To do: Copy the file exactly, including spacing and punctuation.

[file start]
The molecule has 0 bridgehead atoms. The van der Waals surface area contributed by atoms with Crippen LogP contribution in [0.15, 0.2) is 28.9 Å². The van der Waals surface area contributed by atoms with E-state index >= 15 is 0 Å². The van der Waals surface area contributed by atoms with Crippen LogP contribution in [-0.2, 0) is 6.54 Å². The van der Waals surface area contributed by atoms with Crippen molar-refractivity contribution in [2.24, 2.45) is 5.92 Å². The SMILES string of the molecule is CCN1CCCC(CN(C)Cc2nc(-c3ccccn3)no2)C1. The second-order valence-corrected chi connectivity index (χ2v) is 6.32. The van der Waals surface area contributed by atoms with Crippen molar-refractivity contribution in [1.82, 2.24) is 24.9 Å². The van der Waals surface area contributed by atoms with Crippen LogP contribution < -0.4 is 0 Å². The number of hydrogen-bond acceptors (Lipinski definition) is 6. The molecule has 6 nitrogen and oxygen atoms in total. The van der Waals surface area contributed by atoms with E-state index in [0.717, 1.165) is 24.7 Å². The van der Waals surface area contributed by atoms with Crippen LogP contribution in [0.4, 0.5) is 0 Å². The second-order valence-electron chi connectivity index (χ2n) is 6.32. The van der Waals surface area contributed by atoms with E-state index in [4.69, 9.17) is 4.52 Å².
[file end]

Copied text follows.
The molecule has 0 bridgehead atoms. The van der Waals surface area contributed by atoms with Crippen LogP contribution in [0.15, 0.2) is 28.9 Å². The van der Waals surface area contributed by atoms with E-state index >= 15 is 0 Å². The van der Waals surface area contributed by atoms with Crippen LogP contribution in [-0.2, 0) is 6.54 Å². The van der Waals surface area contributed by atoms with Crippen molar-refractivity contribution in [2.24, 2.45) is 5.92 Å². The SMILES string of the molecule is CCN1CCCC(CN(C)Cc2nc(-c3ccccn3)no2)C1. The second-order valence-corrected chi connectivity index (χ2v) is 6.32. The van der Waals surface area contributed by atoms with Crippen molar-refractivity contribution in [1.82, 2.24) is 24.9 Å². The van der Waals surface area contributed by atoms with Crippen LogP contribution < -0.4 is 0 Å². The number of hydrogen-bond acceptors (Lipinski definition) is 6. The molecule has 6 nitrogen and oxygen atoms in total. The van der Waals surface area contributed by atoms with E-state index in [0.717, 1.165) is 24.7 Å². The van der Waals surface area contributed by atoms with Crippen LogP contribution in [0.4, 0.5) is 0 Å². The second-order valence-electron chi connectivity index (χ2n) is 6.32. The van der Waals surface area contributed by atoms with E-state index in [4.69, 9.17) is 4.52 Å².